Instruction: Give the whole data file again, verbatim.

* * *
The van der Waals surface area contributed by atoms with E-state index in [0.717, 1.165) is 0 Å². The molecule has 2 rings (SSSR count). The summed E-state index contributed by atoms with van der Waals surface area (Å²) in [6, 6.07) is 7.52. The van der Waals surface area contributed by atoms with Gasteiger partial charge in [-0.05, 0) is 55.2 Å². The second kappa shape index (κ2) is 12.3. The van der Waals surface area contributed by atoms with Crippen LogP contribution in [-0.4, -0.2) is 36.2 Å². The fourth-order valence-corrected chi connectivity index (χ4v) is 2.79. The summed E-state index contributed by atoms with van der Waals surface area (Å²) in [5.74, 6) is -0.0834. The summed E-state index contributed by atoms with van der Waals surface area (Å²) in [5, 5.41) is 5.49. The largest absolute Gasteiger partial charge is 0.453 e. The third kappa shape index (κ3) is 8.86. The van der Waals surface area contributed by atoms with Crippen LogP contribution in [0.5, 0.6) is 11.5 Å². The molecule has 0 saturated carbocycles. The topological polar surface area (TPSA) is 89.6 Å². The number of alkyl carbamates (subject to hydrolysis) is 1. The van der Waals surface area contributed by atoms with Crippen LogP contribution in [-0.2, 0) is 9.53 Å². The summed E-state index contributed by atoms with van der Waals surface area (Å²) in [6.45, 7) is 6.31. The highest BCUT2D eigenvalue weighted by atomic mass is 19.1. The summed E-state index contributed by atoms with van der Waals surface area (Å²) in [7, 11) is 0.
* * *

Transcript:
The van der Waals surface area contributed by atoms with E-state index in [0.717, 1.165) is 0 Å². The molecule has 2 rings (SSSR count). The summed E-state index contributed by atoms with van der Waals surface area (Å²) in [6, 6.07) is 7.52. The van der Waals surface area contributed by atoms with Gasteiger partial charge in [-0.05, 0) is 55.2 Å². The second kappa shape index (κ2) is 12.3. The van der Waals surface area contributed by atoms with Crippen LogP contribution in [-0.4, -0.2) is 36.2 Å². The fourth-order valence-corrected chi connectivity index (χ4v) is 2.79. The summed E-state index contributed by atoms with van der Waals surface area (Å²) in [5.74, 6) is -0.0834. The summed E-state index contributed by atoms with van der Waals surface area (Å²) in [5, 5.41) is 5.49. The largest absolute Gasteiger partial charge is 0.453 e. The third kappa shape index (κ3) is 8.86. The van der Waals surface area contributed by atoms with Crippen LogP contribution in [0.5, 0.6) is 11.5 Å². The molecule has 0 saturated carbocycles. The topological polar surface area (TPSA) is 89.6 Å². The number of alkyl carbamates (subject to hydrolysis) is 1. The van der Waals surface area contributed by atoms with Crippen LogP contribution in [-0.2, 0) is 9.53 Å². The summed E-state index contributed by atoms with van der Waals surface area (Å²) in [6.45, 7) is 6.31. The highest BCUT2D eigenvalue weighted by atomic mass is 19.1. The summed E-state index contributed by atoms with van der Waals surface area (Å²) in [7, 11) is 0.